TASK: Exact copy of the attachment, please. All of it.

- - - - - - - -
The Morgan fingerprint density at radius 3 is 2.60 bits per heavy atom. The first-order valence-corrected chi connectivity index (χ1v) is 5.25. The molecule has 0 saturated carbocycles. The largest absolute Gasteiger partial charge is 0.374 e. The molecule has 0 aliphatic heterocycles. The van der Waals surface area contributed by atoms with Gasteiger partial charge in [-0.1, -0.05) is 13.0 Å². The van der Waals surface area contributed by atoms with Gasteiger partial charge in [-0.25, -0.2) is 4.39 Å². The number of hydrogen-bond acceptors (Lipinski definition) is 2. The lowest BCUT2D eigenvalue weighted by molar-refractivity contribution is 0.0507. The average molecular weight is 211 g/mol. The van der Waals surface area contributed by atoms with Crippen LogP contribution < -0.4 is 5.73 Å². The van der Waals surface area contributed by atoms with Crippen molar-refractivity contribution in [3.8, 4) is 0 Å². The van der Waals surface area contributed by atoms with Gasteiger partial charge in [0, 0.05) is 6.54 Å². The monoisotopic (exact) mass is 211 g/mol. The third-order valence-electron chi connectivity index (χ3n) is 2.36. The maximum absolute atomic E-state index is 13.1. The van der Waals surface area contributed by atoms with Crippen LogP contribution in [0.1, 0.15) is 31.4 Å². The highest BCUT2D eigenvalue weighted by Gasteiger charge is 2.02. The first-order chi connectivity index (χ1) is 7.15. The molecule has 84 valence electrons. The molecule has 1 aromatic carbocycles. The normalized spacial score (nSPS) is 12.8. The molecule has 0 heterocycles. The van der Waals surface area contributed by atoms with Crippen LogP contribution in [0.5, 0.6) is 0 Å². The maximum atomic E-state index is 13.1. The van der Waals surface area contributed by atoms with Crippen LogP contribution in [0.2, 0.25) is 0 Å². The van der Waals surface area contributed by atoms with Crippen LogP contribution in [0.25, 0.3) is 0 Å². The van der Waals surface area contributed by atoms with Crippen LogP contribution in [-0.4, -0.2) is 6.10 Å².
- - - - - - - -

The Morgan fingerprint density at radius 3 is 2.60 bits per heavy atom. The first-order valence-corrected chi connectivity index (χ1v) is 5.25. The molecule has 0 saturated carbocycles. The largest absolute Gasteiger partial charge is 0.374 e. The molecule has 0 aliphatic heterocycles. The van der Waals surface area contributed by atoms with Gasteiger partial charge in [-0.1, -0.05) is 13.0 Å². The van der Waals surface area contributed by atoms with Gasteiger partial charge in [-0.25, -0.2) is 4.39 Å². The number of hydrogen-bond acceptors (Lipinski definition) is 2. The lowest BCUT2D eigenvalue weighted by molar-refractivity contribution is 0.0507. The average molecular weight is 211 g/mol. The van der Waals surface area contributed by atoms with Crippen LogP contribution < -0.4 is 5.73 Å². The van der Waals surface area contributed by atoms with Crippen molar-refractivity contribution in [3.8, 4) is 0 Å². The van der Waals surface area contributed by atoms with Gasteiger partial charge in [0, 0.05) is 6.54 Å². The monoisotopic (exact) mass is 211 g/mol. The third-order valence-electron chi connectivity index (χ3n) is 2.36. The maximum absolute atomic E-state index is 13.1. The van der Waals surface area contributed by atoms with Crippen LogP contribution in [0.1, 0.15) is 31.4 Å². The highest BCUT2D eigenvalue weighted by Gasteiger charge is 2.02. The first-order chi connectivity index (χ1) is 7.15. The molecule has 84 valence electrons. The molecule has 1 aromatic carbocycles. The normalized spacial score (nSPS) is 12.8. The molecule has 0 heterocycles. The van der Waals surface area contributed by atoms with Crippen LogP contribution in [0.5, 0.6) is 0 Å². The maximum atomic E-state index is 13.1. The van der Waals surface area contributed by atoms with Crippen LogP contribution in [0.2, 0.25) is 0 Å². The van der Waals surface area contributed by atoms with Crippen LogP contribution in [0.25, 0.3) is 0 Å². The van der Waals surface area contributed by atoms with Crippen LogP contribution in [-0.4, -0.2) is 6.10 Å².